Physics professor meets ‘Queer Eye’ star Jonathan Van Ness

Deborah King, professor and director of the graduate program in the Department of Exercise Science and Athletic Training, recently had the opportunity to meet Jonathan Van Ness, best known from the Netflix series “Queer Eye: More Than a Makeover,” on their podcast, “Becoming Curious with Jonathan Van Ness.” The podcast episode, titled “Can Figure Skaters Defy Gravity?” with Dr. Deborah King” released on January 12.

King’s area of ​​expertise is the biomechanics of human movement and athletic performance.

This interview has been edited for length and clarity.

THIS: Can you explain what biomechanics is?

DK: It is to study the mechanics of a living system. I look at mechanics as the forces and movement of the human body. It could be sporting events like figure skating, but mechanics would also cover walking, balance, and posture. You can think of strength, conditioning, and weightlifting. These are functional activities as well as athletes and sports skills.

EK: How did the study of biomechanics bring you to figure skating?DK: It wasn’t necessarily an intentional run but it worked really well. Towards the end of my masters, I hadn’t really decided what I wanted to do, and I think my advisor knew that… so they asked me if I was interested in a research assistant position at the Center Olympic Training Center in Colorado Springs. They used to have positions where they brought masters or doctoral students into the sport science and technology program where they also had staff but also graduate students…you provide sport science services either to athletes who are in residence at the training center or teams who would go through training camps. Our job…was to provide them with video services. We would go over there and videotape all of their skills and then give it back to the coaches… There was a coach there who wanted to do a triple axis research project because that was a time when, in particular for men’s individual skating, the triple axis was like the element that burst. … to win a medal at the next Olympics, you really had to have a good triple axel, and there weren’t many men doing it yet. We had five skaters at camp, which isn’t a lot, who were doing triple axes or learning to do it.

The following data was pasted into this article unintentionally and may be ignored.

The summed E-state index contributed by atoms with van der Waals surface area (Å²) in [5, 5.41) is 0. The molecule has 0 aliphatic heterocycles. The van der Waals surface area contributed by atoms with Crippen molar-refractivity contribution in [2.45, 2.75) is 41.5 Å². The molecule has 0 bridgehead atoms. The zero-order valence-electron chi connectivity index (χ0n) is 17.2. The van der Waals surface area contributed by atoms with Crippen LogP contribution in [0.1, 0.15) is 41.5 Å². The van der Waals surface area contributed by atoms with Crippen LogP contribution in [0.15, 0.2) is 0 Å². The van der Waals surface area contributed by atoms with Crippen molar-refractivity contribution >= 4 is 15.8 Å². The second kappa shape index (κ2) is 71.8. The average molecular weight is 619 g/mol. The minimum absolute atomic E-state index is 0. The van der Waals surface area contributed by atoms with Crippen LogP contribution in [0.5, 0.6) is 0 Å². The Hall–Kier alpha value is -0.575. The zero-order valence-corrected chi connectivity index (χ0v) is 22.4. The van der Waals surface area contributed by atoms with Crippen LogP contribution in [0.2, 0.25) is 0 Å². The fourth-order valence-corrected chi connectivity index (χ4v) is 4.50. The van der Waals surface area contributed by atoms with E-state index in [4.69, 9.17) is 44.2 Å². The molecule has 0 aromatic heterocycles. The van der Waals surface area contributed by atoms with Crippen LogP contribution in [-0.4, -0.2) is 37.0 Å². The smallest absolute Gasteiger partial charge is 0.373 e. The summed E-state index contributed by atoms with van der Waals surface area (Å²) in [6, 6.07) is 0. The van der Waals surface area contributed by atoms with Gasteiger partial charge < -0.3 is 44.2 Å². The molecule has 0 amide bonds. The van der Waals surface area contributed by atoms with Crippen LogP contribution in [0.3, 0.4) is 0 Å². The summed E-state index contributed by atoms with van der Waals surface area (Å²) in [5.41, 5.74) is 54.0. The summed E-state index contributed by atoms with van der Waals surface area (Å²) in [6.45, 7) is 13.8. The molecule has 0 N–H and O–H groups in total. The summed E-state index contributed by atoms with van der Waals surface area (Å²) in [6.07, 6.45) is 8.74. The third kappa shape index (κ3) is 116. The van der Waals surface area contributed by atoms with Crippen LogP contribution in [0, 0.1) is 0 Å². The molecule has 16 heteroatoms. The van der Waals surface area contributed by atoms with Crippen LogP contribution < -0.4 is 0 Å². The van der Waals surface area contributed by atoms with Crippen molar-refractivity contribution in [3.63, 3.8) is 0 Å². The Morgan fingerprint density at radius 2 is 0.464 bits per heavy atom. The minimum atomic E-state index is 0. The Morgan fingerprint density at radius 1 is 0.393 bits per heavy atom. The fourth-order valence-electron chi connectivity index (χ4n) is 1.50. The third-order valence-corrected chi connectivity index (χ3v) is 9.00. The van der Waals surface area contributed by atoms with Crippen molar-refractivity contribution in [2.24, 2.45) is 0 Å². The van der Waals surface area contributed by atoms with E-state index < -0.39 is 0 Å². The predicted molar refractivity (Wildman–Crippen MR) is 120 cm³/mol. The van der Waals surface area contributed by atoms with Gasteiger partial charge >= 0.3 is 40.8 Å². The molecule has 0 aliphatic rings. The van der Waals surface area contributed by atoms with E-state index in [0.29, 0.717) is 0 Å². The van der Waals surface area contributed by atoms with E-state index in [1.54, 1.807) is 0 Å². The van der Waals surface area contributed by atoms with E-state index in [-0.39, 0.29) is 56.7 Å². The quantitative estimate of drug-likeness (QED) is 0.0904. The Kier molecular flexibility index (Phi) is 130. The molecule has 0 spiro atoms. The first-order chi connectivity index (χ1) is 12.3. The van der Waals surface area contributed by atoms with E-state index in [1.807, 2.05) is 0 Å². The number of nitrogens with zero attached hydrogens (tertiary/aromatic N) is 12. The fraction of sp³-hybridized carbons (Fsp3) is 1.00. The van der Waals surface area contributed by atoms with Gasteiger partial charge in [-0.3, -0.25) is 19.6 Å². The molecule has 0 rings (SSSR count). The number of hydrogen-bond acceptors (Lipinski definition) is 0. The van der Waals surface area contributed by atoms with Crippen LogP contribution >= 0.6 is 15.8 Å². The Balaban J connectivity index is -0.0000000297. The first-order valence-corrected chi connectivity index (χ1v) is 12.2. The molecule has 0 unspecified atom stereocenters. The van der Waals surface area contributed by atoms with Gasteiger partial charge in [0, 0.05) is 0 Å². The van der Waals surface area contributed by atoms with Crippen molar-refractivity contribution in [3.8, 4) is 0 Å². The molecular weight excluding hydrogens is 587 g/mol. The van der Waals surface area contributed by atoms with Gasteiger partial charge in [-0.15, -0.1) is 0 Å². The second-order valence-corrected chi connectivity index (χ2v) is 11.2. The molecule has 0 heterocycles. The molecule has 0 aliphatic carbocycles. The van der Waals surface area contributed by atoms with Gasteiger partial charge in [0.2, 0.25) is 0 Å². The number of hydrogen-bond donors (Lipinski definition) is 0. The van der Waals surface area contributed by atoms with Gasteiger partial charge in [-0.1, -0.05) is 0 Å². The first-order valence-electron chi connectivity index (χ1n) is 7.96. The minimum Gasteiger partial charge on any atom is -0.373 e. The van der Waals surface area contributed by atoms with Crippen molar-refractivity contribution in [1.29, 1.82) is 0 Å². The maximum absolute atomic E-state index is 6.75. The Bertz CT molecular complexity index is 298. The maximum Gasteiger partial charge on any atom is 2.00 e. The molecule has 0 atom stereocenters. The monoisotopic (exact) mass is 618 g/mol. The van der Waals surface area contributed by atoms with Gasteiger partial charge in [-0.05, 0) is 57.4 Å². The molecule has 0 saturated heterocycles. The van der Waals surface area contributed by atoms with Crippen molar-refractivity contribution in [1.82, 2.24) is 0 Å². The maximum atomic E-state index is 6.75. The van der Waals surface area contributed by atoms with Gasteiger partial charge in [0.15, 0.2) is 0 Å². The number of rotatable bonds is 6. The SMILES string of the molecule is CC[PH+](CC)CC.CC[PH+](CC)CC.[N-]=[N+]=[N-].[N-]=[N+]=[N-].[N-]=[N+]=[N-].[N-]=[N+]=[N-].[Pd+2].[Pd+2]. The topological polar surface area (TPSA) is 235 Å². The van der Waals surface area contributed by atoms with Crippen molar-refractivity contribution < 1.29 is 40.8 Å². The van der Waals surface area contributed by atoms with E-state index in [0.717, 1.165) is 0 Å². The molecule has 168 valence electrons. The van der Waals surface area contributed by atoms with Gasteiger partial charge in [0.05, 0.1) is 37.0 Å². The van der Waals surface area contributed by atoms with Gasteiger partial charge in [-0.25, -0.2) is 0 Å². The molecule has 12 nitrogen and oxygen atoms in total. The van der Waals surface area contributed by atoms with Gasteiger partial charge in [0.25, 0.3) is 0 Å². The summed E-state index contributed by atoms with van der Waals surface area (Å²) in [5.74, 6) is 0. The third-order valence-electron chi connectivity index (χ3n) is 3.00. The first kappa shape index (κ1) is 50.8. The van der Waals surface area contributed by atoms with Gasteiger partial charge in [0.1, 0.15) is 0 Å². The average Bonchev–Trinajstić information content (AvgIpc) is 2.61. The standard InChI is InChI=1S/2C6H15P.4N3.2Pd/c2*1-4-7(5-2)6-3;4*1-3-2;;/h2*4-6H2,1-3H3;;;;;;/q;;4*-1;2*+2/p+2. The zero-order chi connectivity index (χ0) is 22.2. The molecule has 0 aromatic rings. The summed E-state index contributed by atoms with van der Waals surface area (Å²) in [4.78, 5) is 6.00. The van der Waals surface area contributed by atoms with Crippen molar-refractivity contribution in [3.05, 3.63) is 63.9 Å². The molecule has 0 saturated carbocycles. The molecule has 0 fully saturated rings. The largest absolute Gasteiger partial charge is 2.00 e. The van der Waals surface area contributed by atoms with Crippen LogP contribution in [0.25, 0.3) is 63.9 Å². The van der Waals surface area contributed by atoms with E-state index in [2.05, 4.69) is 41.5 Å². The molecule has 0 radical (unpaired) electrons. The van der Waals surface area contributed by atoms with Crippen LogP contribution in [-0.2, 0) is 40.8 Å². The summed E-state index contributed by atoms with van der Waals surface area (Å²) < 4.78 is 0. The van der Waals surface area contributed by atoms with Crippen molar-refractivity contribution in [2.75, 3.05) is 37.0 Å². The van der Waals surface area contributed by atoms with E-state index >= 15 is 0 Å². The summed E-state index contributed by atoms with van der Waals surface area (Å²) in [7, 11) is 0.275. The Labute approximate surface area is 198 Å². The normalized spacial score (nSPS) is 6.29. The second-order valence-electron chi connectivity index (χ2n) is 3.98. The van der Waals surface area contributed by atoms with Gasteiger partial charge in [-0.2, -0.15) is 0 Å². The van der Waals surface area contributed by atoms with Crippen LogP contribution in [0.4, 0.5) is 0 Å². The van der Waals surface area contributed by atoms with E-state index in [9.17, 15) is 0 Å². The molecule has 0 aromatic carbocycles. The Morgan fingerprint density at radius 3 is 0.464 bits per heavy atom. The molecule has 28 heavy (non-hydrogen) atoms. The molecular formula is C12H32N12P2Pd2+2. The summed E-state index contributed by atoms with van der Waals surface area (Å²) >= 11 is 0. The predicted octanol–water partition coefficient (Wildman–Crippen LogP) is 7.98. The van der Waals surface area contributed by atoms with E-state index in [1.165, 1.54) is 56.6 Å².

EK: As the Chair of Exercise Science and Sports Training, how often do you practice or teach biomechanics?

DK: Not as often as I would like. Most of the research projects I do now are in the lab, so I haven’t been on the ice for several years. Before COVID,…we were working on this figure skating boot [with a computer chip in it] … I had been to the Lansing rink mostly with a Cornell skater because the boot fit her, but we had worked with skaters from the Ithaca College skating club and Cornell skating clubs. … I have a grad student right now and I know she wants to figure skate, so I need someone to do repairs on the boot and maybe she can do it, but we also have other ideas.

EK: How did you get the opportunity to meet Jonathan Van Ness and have this interview with them?

DK: I will say that his producer/executive director, his team, from the series Getting Curious with Jonathan Van Ness contacted me. I guess he knew about the work I did with figure skating. Firstly, because he loves figure skating and he does figure skating, so he pretty much read everything there is to know about figure skating and so he knew my name from some research that I have done.

EK: How did you experience your meeting with Jonathan?

DK: It was hilarious. They actually came to campus at one point, which was pretty cool, and they talked to me. We filmed in the lab where I work, then they contacted me to see if I could do a podcast with them, so we did it via Zoom. He is really enthusiastic, interesting and fun, we just had a wonderful time talking to each other.

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